Over 650 people die each year in the United States because of extreme heat. Many more experience heat related illnesses.
High temperature risk, also known as extreme heat risk, is the most pervasive hazard being exacerbated by climate change. Extreme heat is when temperatures rise significantly above average temperatures in a specific location.
Increased humidity, which means a high amount of water vapor in the air, magnifies how hot it seems and amplifies the risk of high heat.
Climate change is dramatically increasing our risk to high temperature across the United States.
Find out if climate change will affect your high temperature risk.
Extreme Heat Health Risks
Extreme heat causes myriad health risks from heat stroke to sunburns.
Heat stroke or sunstroke occurs when your body becomes overheated. It is the most serious condition related to too much heat exposure and can lead to death if untreated. Symptoms include:
- Altered mental state
- A high body temperature reaching 103 degrees or higher
- Fast and strong pulse
- Loss of consciousness
Heat exhaustion is a sign that your body is on its way to a potentially dangerous heat stroke. Symptoms include:
- Sweating profusely
- Fast, weak pulse
- General weakness
- Muscle cramps
- Dizziness and nausea
Heat cramps are muscle spasms that occur when you exercise in hot weather. Symptoms include:
- Muscle cramps in the muscles being exercised
- Sweating profusely
- Extreme thirst and other signs of dehydration
Who is at risk of Extremely Hot Temperatures?
Extreme heat presents a risk to everyone. However, the CDC notes that these underlying health conditions can make you more susceptible to illness caused by high heat:
- Prescription drug use
- Heart disease
- Mental illness
- Poor circulation
Although anyone can suffer from heat related illness or death, children and elderly folks are particularly susceptible.
High Temperature Financial Risks
Extreme Heat can cause strain on a home, monthly expenses and local infrastructure. Areas that are not equipped to handle increasing hot temperatures are particularly at risk.
The impacts to your home and your pocketbook include:
- Increasing Home Expenses — High temperatures make it much more expensive to cool your house in the summer.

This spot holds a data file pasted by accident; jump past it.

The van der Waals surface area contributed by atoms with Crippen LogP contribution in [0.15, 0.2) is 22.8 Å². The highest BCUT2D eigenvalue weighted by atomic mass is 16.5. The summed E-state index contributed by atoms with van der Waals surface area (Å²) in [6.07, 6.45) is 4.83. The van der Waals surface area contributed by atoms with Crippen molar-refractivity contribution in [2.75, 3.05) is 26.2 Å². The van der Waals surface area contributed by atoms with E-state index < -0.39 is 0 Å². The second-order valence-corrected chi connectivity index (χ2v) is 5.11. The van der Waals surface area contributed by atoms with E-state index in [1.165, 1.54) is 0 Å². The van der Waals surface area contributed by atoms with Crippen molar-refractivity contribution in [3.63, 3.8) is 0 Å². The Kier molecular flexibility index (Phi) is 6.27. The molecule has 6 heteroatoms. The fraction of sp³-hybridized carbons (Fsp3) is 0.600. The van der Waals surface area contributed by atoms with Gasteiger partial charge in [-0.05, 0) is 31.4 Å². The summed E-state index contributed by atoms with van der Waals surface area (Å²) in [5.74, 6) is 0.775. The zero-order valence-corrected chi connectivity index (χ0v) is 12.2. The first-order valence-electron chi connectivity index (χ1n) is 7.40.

- Strain on your home — High temperatures put a strain on your cooling systems that might not have been designed for such high heat or frequent usage. This can cause added maintenance costs to your home.
- Home Improvements — New improvements could be needed to cope with increasing temperatures such as larger capacity air conditioning units, additional roof and wall insulation, reflective roofs, etc.
- Strain on local infrastructure — As everyone turns on their cooling units during peak demand (daytime when everyone is using power to cool) the local electric grid can become strained. This can ultimately cause outages, rolling blackouts and increase utility bills.
- Increased healthcare costs — serious health risks such as heat stroke are directly related to increased temperatures and could cause your healthcare premiums to increase.
How Climate Change is Increasing Extreme Heat
Climate change is causing more extreme temperatures — both high temperatures and low temperatures — and increased frequency of these extreme days all across the world. This means that we will experience more extreme heat days, more extreme cold days, and less moderate days. Everything will become more extreme, and not in ESPN’s fun use of the word.
Over the past century we have seen a significant increase in both the number of extreme heat days and an increase in temperatures across the entire US.
What Can You Do About Extreme Heat?
First of all, understand the impact extreme heat due to climate change will have where you live.
Find out how climate change might be increasing your risk of high temperatures.
Beyond that, no one person can solve a global problem like climate change, but you can do your part by reducing your carbon footprint by making changes inside and outside your home. Read more: How to Reduce Your Carbon Footprint - A Year of Living Better Guides - The New York Times.